antisocial

Rainbow FlagLast night, watching The Fairly Oddparents, I had to chuckle at my timing. Timmy was on his way to Adrenaland on Friday the Thirteenth when he managed to accidentally free all the anti-fairies. And you know it can’t be good when there are anti-fairies around in a happening cartoon about fairy godparents.

I thought how perfect is that? The day before yesterday had actually been Friday the Thirteenth and the day after (today) I am declining to march in the Gay pride parade with my church. That makes me the biggest anti-fairy at church today.

Interestingly enough, this is the third year in a row I’ve declined and everyone acts really suprised.

Here’s my history of Gay pride parades:

Number One: Dallas, Texas, 1990. I risked being fired from my job by attending the parade. I had to be very careful to not end up in any news photos for fear of accidentally being outed to my family. Still it was exhilarating to know there were so many gay folk in Dallas that it could support a 10 block parade. I don’t know if I would have been fired for being Gay or just for skipping work that day, either way it added a little extra snap to the whole deed. As a side note, Linda, who attended the parade with me that day has since committed suicide.

Number Two: Washington D.C., 1994. I flew from NASA to D.C. To march with a million of my closest gay friends. It was a total party and site-seeing adventure. The four day “March on Washington” was a hoot. On the airplane on the way to D.C. I overheard one of the regular travelers ask the flight attendent why the plane was so full, and the steward simply replied that “there is some sort of march in Washington this weekend.” Ha! Some sort. There were so many Fags in Washington on Thursday that ridership on The Metro was up by 400,000 people. Then it got scary for them and the National Park service announced only 100,000 or so Gay people showed up for the parade on Sunday. “100,000 people,” packed like sardines for a 20 square block area, I don’t think so. I think even President Clinton was scared of the Gays, he fled town.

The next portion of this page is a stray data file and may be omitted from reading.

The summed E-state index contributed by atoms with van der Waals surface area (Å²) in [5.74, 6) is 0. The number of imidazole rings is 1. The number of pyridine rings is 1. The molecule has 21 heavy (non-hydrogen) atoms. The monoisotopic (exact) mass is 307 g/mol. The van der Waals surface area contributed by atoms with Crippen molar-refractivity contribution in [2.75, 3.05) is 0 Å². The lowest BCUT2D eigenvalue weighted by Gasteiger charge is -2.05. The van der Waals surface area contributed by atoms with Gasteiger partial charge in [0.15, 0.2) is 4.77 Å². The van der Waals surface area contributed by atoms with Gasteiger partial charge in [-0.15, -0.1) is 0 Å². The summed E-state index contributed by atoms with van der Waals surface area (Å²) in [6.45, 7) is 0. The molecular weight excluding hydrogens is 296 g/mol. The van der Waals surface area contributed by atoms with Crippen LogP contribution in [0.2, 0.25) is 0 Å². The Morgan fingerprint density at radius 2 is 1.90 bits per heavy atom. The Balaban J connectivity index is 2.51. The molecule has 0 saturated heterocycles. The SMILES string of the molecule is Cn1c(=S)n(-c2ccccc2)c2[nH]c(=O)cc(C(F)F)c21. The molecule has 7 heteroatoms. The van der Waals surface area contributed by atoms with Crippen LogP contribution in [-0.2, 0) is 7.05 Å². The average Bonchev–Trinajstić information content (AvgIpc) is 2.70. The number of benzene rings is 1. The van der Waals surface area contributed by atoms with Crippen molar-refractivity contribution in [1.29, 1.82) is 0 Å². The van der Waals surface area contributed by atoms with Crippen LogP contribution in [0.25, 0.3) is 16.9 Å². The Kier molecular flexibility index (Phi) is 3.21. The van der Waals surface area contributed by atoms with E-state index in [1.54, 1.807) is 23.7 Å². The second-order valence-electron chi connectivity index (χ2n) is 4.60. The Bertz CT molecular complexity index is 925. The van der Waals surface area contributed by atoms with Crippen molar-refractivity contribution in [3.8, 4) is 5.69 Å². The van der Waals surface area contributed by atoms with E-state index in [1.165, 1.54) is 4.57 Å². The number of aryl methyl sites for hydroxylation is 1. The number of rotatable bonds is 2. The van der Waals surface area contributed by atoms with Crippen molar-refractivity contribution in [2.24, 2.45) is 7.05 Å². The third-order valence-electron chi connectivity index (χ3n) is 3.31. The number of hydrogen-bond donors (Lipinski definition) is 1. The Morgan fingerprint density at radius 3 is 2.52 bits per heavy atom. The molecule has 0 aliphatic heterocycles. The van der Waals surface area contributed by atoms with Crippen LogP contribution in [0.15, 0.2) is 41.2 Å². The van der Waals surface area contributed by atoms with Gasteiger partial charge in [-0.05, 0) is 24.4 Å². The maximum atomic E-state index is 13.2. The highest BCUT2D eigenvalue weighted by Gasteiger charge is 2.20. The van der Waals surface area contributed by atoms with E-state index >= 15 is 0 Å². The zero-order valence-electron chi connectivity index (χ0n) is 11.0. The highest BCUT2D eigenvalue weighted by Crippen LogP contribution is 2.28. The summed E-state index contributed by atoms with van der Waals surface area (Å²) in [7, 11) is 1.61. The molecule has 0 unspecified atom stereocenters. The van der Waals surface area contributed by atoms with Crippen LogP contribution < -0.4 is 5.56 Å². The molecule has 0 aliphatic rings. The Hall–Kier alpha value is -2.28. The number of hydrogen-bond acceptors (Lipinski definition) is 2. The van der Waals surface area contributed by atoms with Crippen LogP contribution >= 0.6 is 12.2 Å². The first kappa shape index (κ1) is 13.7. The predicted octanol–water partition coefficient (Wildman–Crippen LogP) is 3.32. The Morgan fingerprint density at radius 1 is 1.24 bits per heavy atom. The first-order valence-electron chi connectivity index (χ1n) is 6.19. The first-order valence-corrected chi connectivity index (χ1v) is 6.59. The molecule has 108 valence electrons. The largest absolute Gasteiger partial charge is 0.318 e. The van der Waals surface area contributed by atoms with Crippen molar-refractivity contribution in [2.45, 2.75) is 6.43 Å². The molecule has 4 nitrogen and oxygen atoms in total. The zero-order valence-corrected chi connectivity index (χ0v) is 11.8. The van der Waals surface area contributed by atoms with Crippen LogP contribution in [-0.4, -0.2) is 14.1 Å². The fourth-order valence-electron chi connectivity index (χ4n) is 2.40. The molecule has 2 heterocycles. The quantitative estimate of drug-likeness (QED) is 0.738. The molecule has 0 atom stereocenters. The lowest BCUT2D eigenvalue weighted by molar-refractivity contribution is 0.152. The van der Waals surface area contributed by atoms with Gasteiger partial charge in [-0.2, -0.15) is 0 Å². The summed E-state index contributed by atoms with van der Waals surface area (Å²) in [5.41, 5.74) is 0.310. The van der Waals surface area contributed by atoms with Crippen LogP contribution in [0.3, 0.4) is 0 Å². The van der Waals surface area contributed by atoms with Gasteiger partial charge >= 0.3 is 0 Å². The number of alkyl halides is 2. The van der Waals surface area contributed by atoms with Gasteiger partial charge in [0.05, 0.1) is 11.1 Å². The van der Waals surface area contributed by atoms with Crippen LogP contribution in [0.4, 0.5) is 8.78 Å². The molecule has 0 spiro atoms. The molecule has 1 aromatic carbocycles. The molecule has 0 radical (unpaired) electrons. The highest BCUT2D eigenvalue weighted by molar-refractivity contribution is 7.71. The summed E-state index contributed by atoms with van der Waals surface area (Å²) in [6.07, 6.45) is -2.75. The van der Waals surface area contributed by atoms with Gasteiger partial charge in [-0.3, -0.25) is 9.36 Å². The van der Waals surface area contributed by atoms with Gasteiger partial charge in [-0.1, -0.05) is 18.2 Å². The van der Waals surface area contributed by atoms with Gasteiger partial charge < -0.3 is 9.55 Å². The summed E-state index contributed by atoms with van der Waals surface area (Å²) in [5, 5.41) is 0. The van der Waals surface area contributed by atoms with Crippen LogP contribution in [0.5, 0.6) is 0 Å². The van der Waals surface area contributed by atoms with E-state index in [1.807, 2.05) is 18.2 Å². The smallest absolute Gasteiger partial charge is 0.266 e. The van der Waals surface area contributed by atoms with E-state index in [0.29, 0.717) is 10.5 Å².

Number Three: San Francisco, CA, 1997. Watched the parade from the sidelines. It had something like 200 floats in it. I thought it would never end. It just went on and on and on. I was there with my boyfriend at the time, so I didn’t mind so much.

Number Four: Sydney, Austrailia, 1998. At the 25th annual Gay and Lesbian Mardi Gras, I felt lonelier than I have ever felt. My BF was part of the San Francisco Gay Men’s Chorus, and they were performing so I was left all alone to fend for myself. Ah, the joys of being a groupie. There were queens everywhere but none of them were anything but party animals. Bored with that, I vowed to never go to a pride parade again.

Number Five: San Francisco, 2000. Went with a good friend of mine’s wife. She promised not to ruin my image and make everyone think I was straight. Times were different then than they were back in the Dallas days.

Number Six: San Francisco, 2001. Marched in the parade with a client called “Just Deserts” and handed out thousands of chocolate chip cookies. That was fun, we were very popular. It was fun to single guys in the crowd out and personally hand them a cookie. I could’ve gotten so lucky that night (that afternoon), if I had wanted to. Amazing what you can do with a cookie.

Number Seven: San Francisco, 2002. Went with Keith and his mom to watch the parade and Gandalf himself (Sir Ian Mckellan) came by and shook our hands.

Number Eight: Portland, 2004. Marched with the contingent from First United Methodist Church in Portland.

Number Nine: Portland, 2005. As the chair person of the committee at church, I marched with FUMC again, but I began to wonder why it’s important to march in this parade any more.

So I decided not to. It’s that simple. Been there, done that. Way more than anyone should ever have to. When I was younger and the parades were needed to help gain acceptance for us, I was front and center. I’m out to my family, out to my office (including the church), out to everyone everywhere, as far as I know. Now I can pass the flame (I was going to say torch) and let someone else do it.

oh, I ran across this from The Onion, that bastion of sarcasm, while I was searching for pictures for this post:

The Los Angeles Gay Pride Parade, Thorne noted, is part of a decades-old gay-rights tradition. But, for mainstream heterosexuals unfamiliar with irony and the reclamation of stereotypes for the purpose of exploding them, the parade resembled an invasion of grotesque outer-space mutants, bent on the destruction of the human race.